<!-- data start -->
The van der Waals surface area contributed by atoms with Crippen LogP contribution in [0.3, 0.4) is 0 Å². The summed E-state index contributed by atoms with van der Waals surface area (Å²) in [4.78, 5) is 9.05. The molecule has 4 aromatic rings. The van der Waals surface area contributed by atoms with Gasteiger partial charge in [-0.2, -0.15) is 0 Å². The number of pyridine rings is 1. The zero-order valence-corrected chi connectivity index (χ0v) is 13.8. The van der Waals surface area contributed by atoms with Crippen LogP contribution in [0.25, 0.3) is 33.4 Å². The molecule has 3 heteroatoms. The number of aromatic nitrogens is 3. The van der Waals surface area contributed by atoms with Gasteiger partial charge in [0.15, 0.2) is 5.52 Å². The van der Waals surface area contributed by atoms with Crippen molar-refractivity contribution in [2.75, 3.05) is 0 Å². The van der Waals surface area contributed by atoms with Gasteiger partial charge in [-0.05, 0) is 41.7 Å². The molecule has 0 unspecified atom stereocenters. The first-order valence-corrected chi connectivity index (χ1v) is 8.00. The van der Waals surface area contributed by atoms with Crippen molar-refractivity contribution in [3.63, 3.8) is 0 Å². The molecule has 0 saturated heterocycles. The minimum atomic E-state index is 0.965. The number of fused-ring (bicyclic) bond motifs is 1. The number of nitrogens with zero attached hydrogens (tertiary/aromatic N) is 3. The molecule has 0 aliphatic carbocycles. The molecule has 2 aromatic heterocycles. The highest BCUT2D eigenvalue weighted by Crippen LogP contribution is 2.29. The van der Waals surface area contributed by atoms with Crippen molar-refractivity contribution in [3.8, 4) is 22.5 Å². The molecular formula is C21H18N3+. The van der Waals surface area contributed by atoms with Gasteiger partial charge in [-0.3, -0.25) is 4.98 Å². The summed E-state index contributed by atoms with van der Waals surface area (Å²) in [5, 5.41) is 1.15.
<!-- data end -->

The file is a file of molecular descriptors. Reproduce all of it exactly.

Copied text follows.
The van der Waals surface area contributed by atoms with Crippen LogP contribution in [0.3, 0.4) is 0 Å². The summed E-state index contributed by atoms with van der Waals surface area (Å²) in [4.78, 5) is 9.05. The molecule has 4 aromatic rings. The van der Waals surface area contributed by atoms with Gasteiger partial charge in [-0.2, -0.15) is 0 Å². The number of pyridine rings is 1. The zero-order valence-corrected chi connectivity index (χ0v) is 13.8. The van der Waals surface area contributed by atoms with Crippen LogP contribution in [0.25, 0.3) is 33.4 Å². The molecule has 3 heteroatoms. The number of aromatic nitrogens is 3. The van der Waals surface area contributed by atoms with Gasteiger partial charge in [0.15, 0.2) is 5.52 Å². The van der Waals surface area contributed by atoms with Crippen molar-refractivity contribution in [2.75, 3.05) is 0 Å². The van der Waals surface area contributed by atoms with Gasteiger partial charge in [-0.05, 0) is 41.7 Å². The molecule has 0 unspecified atom stereocenters. The first-order valence-corrected chi connectivity index (χ1v) is 8.00. The van der Waals surface area contributed by atoms with Crippen molar-refractivity contribution in [3.63, 3.8) is 0 Å². The molecule has 0 saturated heterocycles. The minimum atomic E-state index is 0.965. The number of fused-ring (bicyclic) bond motifs is 1. The number of nitrogens with zero attached hydrogens (tertiary/aromatic N) is 3. The molecule has 0 aliphatic carbocycles. The molecule has 2 aromatic heterocycles. The highest BCUT2D eigenvalue weighted by Crippen LogP contribution is 2.29. The van der Waals surface area contributed by atoms with Crippen molar-refractivity contribution in [3.8, 4) is 22.5 Å². The molecular formula is C21H18N3+. The van der Waals surface area contributed by atoms with Gasteiger partial charge in [-0.3, -0.25) is 4.98 Å². The summed E-state index contributed by atoms with van der Waals surface area (Å²) in [5, 5.41) is 1.15.